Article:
Mark Schulhof Debunks 4 Fundraising Myths

Fundraising can be a tricky business, according to Mark Schulhof. Especially for those who are just beginning to engage in the art. It doesn’t help that many myths are floating around that could have you leaving big money on the table from some of your favorite donors. Savvy non-profit leaders conduct tests, examine data, and use previous results to fuel their decision-making. You don’t want to fall for the four myths below that could cause your organization to lose out when it comes to your fundraising efforts.

Myth 1: “Rest” Your Donors After They Contribute

This may appear to be sound advice. After all, you never want the well to run dry. However, it could allow reliable donors to move on to other causes. More importantly, your donation amounts and retention rates will suffer as a result.

Instead of allowing them to rest, allow them to decline by asking them to contribute again. Here’s why that works.

Recent contributions help donors feel invested in the work they do. It triggers the “feel good” impulses in their brains to give. That is something they like quite a bit. Because these feelings are fresh in their memories, they are more likely to donate again than if you wait a while between requests.

Besides, when you are engaged in active fundraising, it is much better to get a negative response than to miss out on a donation by failing to ask for it, Mark Schulhof explains.

Myth 2: Allow New Donors a Honeymoon Period Before Making Follow-Up Requests

Many non-profits welcome new donors with radio silence. They do this out of fear that asking too soon will be rude or bothersome. The reality is this tactic may make new donors feel slightly unappreciated.

What may even be shocking to fundraisers and non-profits alike is the results from Analytical Ones that states that new donors who make a second contribution within the first three months donate nearly twice as much over a lifetime as those who do not make a second give until one year later. In fact, you have a 90-day window in which new donors are most likely to donate again. Once that 90-day window closes, follow-up gifts decline dramatically.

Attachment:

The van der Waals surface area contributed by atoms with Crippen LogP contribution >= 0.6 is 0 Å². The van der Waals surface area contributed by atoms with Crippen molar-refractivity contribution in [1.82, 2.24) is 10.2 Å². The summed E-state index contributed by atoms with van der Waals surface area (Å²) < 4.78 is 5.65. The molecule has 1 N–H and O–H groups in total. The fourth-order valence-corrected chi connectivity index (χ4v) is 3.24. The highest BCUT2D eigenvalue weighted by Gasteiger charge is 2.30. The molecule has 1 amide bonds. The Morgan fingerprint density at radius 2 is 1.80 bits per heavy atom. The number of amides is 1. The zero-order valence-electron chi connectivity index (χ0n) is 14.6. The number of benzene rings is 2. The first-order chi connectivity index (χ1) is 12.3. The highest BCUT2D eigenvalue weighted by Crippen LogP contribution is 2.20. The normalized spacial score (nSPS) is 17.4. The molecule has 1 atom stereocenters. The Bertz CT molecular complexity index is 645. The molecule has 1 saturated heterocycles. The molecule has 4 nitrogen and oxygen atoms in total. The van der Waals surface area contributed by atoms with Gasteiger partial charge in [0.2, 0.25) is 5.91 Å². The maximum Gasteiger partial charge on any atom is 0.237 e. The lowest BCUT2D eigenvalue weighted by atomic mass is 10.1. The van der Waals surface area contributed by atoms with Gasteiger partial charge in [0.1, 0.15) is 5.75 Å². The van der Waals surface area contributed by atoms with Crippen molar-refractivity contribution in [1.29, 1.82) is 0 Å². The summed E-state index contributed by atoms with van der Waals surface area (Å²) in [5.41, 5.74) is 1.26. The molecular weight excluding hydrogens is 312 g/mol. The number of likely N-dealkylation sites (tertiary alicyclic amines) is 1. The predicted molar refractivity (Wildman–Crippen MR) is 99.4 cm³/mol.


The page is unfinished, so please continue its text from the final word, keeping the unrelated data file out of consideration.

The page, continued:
Myth 3: Skip the Long Letters

Conventional wisdom says long letters are rarely read, may waste donors’ time, and may turn donors away from your non-profit. Testing doesn’t support this supposition. In fact, it does the exact opposite.

Testing shows, time and time again, that long letters get better responses from donors.

A few theories are floating around as to why donations fly in the face of conventional wisdom in this instance.

   1. More information in the letter provides more opportunities to inspire readers to donate.

   2. Longer letters provide multiple entry points for readers to key in on when skipping around. This means you have more opportunities to reel them in.

   3. Informative letters carry more credibility than shorter letters with minimal information.

Ultimately, while you might prefer receiving shorter letters, donors have proven many times over that they prefer lengthier missives, explains Mark Schulhof. Give them what they want and see what a difference it makes to your numbers.

Myth 4: Pull Donors from Direct Marketing Efforts When They Upgrade

This is one myth that sounds like it might be based on fact. The idea is that you remove donors who have made larger donations from your direct marketing program. But this can go seriously wrong.

Here’s why. That direct marketing program worked. It convinced them to make the larger gift. You never want to remove donors from something that is already working, even if you do intend to kick your efforts up a notch or two in the future.

The better option would be to reach out to donors personally, thanking them for their gifts and making them feel appreciated while keeping them in your direct marketing program. This outreach will help you build a relationship that will carry further donations.

Mark Schulhof understands the challenges of fundraising and hopes that busting these myths will help you in your endeavors.